INTERNATIONAL WOMEN'S DAY 2018 - A LOOK AT THE MOST INSPIRATIONAL FEMALE PLAYERS EVER
Today marks the 2018 edition of International Women’s Day, which celebrates the social, economic, cultural and political achievements of women everywhere.
To celebrate the date, we’re looking at some of the most influential women ever to pick up a squash racket, in no particular order.
The legendary Nicol David is an icon in her native Malaysia and will go down in history as one of the greatest players of all time after a record-breaking career that has seen her capture eight World Championship titles, in addition to topping the World Rankings for an unprecedented nine years between 2006-2015.
The 34-year-old also has five British Open crowns to her name alongside a host of other achievements, including the honour of being the youngest ever person from Penang to be awarded the title of Datuk in 2008.
David has long been a vocal advocate for equality, solidarity, respect and understanding away from the court and was appointed National Goodwill Ambassador to the United Nations Development Programme in 2002.
Last year, David reigned victorious at the inaugural Ciudad de Floridablanca, which was the most lucrative Women’s South American squash tournament of all time – the beginning of which coincided with the 2017 International Women’s Day.
The winner of the first official Women’s World Championship in 1976, Heather McKay kickstarted the dominance that Australia enjoyed over the sport in the 1960s-early 2000s.
McKay also has one of the longest undefeated streaks in professional sport, which allegedly began when she was annoyed at losing the Scottish Open final and in the changing rooms afterwards blurted out that no one would ever beat her again. No one ever did.
The Australian remained undefeated from 1962-1981, winning 16 British Open titles in that period in addition to the aforementioned World Championship crown.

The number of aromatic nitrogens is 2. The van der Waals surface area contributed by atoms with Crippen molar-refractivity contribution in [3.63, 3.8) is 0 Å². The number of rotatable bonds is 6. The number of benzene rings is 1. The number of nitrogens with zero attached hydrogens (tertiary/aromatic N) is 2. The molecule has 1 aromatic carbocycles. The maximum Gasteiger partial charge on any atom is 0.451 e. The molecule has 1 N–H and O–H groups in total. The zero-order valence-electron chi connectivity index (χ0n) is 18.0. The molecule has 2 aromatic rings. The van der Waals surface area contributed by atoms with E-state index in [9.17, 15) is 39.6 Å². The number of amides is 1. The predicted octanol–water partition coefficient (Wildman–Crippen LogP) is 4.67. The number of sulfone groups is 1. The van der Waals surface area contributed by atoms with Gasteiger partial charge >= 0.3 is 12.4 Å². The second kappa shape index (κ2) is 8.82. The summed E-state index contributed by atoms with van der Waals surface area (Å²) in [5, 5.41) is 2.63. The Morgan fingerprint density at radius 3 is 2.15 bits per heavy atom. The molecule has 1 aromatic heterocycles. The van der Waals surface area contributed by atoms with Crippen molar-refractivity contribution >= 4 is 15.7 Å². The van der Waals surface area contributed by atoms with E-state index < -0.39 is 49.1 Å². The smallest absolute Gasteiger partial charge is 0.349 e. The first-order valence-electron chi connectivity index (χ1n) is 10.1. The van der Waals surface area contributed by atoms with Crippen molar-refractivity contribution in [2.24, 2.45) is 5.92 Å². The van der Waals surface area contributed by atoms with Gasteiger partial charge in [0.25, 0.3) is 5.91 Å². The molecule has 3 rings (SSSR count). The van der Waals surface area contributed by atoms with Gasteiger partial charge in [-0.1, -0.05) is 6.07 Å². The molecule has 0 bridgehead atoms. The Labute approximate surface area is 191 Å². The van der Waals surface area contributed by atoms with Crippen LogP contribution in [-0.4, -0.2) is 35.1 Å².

Incredibly, McKay lost just two matches throughout her whole career and went onto represent the Australian Women’s Hockey Team in 1967 and 1971 in addition to penning a book: Heather McKay’s Complete Book of Squash.
The great Susan Devoy flew the flag for women’s squash in New Zealand throughout the late 1980s and 90s as she claimed eight British Open titles and four World Championship crowns en route to writing her name in the squash history books.
The youngest female British Open winner in history, Devoy first won the prestigious tournament in 1984, with seven more titles being added in the next eight years.
Her maiden World Championship crown followed the year after her British Open title bow with victory over England’s Lisa Opie, and she would go on to claim the sport’s biggest prize in 1987, 1990 and 1992.
That initial World Championship triumph also saw Devoy become the youngest ever Women’s World Champion – a record that stood for 31 years until Egypt’s Nour El Sherbini lifted the crown in April 2016.
Away from the court, Devoy had a number of honours bestowed on her and was appointed Member of the Order of the British Empire in 1986, before being elevated to Commander of the Order of the British Empire seven years later.
In 1998, she also became the second youngest New Zealander in 40 years to receive a knighthood.
David’s emergence as one of the sport’s most dominant players might not have transpired without the helping hands of the charismatic Liz Irving, who David credits as transforming her game since the Australian first took David under her wing 13 years ago.
Irving was also a force to be reckoned with on the court, with her career taking her to a World No.2 ranking, a World Championship final and three British Open finals.